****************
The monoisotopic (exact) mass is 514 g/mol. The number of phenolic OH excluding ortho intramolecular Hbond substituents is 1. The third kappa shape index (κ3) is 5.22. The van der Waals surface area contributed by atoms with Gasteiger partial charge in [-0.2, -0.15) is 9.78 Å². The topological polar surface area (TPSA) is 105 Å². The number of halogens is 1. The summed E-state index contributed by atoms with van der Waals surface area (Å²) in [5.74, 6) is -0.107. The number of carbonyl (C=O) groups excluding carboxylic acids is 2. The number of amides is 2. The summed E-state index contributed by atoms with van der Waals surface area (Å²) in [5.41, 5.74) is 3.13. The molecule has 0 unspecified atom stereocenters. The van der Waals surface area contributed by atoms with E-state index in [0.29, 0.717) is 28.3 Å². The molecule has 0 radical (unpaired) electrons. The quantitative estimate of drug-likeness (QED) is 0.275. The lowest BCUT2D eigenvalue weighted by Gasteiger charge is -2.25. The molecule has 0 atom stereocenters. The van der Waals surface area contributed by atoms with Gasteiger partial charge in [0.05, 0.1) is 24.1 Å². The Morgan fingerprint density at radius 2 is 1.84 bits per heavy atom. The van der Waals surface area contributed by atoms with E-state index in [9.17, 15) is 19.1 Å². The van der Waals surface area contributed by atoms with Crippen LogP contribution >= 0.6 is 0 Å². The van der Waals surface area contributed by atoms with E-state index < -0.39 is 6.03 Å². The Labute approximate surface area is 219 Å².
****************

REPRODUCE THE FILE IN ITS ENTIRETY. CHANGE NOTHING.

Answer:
The monoisotopic (exact) mass is 514 g/mol. The number of phenolic OH excluding ortho intramolecular Hbond substituents is 1. The third kappa shape index (κ3) is 5.22. The van der Waals surface area contributed by atoms with Gasteiger partial charge in [-0.2, -0.15) is 9.78 Å². The topological polar surface area (TPSA) is 105 Å². The number of halogens is 1. The summed E-state index contributed by atoms with van der Waals surface area (Å²) in [5.74, 6) is -0.107. The number of carbonyl (C=O) groups excluding carboxylic acids is 2. The number of amides is 2. The summed E-state index contributed by atoms with van der Waals surface area (Å²) in [5.41, 5.74) is 3.13. The molecule has 0 unspecified atom stereocenters. The van der Waals surface area contributed by atoms with E-state index in [0.29, 0.717) is 28.3 Å². The molecule has 0 radical (unpaired) electrons. The quantitative estimate of drug-likeness (QED) is 0.275. The lowest BCUT2D eigenvalue weighted by Gasteiger charge is -2.25. The molecule has 0 atom stereocenters. The van der Waals surface area contributed by atoms with Gasteiger partial charge in [0.05, 0.1) is 24.1 Å². The Morgan fingerprint density at radius 2 is 1.84 bits per heavy atom. The van der Waals surface area contributed by atoms with E-state index in [9.17, 15) is 19.1 Å². The van der Waals surface area contributed by atoms with Crippen LogP contribution >= 0.6 is 0 Å². The van der Waals surface area contributed by atoms with E-state index < -0.39 is 6.03 Å². The Labute approximate surface area is 219 Å².